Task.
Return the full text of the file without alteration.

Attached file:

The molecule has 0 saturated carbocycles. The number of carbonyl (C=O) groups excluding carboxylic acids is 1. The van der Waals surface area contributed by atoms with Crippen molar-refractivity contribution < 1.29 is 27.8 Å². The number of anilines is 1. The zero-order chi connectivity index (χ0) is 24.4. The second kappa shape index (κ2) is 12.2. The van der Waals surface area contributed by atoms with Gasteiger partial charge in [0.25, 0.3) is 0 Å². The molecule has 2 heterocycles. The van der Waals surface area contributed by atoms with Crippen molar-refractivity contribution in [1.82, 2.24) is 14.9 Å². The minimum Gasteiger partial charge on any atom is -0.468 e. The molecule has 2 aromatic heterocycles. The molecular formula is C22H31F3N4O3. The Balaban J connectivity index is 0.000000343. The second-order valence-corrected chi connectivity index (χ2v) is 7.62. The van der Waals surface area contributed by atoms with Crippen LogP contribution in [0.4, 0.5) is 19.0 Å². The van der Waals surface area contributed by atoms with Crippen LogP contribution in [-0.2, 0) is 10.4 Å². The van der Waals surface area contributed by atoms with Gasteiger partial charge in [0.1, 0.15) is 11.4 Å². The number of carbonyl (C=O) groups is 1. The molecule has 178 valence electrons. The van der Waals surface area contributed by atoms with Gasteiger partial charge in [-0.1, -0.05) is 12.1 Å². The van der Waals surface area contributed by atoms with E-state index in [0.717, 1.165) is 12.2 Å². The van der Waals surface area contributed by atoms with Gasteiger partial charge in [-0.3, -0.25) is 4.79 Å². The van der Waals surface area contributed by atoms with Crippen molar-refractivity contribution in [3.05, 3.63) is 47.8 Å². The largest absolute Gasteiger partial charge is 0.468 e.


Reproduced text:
The molecule has 0 saturated carbocycles. The number of carbonyl (C=O) groups excluding carboxylic acids is 1. The van der Waals surface area contributed by atoms with Crippen molar-refractivity contribution < 1.29 is 27.8 Å². The number of anilines is 1. The zero-order chi connectivity index (χ0) is 24.4. The second kappa shape index (κ2) is 12.2. The van der Waals surface area contributed by atoms with Gasteiger partial charge in [0.25, 0.3) is 0 Å². The molecule has 2 heterocycles. The van der Waals surface area contributed by atoms with Crippen molar-refractivity contribution in [1.82, 2.24) is 14.9 Å². The minimum Gasteiger partial charge on any atom is -0.468 e. The molecule has 2 aromatic heterocycles. The molecular formula is C22H31F3N4O3. The Balaban J connectivity index is 0.000000343. The second-order valence-corrected chi connectivity index (χ2v) is 7.62. The van der Waals surface area contributed by atoms with Crippen LogP contribution in [0.4, 0.5) is 19.0 Å². The van der Waals surface area contributed by atoms with Crippen LogP contribution in [-0.2, 0) is 10.4 Å². The van der Waals surface area contributed by atoms with Gasteiger partial charge in [0.1, 0.15) is 11.4 Å². The number of carbonyl (C=O) groups is 1. The molecule has 178 valence electrons. The van der Waals surface area contributed by atoms with Gasteiger partial charge in [-0.1, -0.05) is 12.1 Å². The van der Waals surface area contributed by atoms with E-state index in [0.717, 1.165) is 12.2 Å². The van der Waals surface area contributed by atoms with Gasteiger partial charge in [-0.3, -0.25) is 4.79 Å². The van der Waals surface area contributed by atoms with Crippen molar-refractivity contribution in [3.05, 3.63) is 47.8 Å². The largest absolute Gasteiger partial charge is 0.468 e.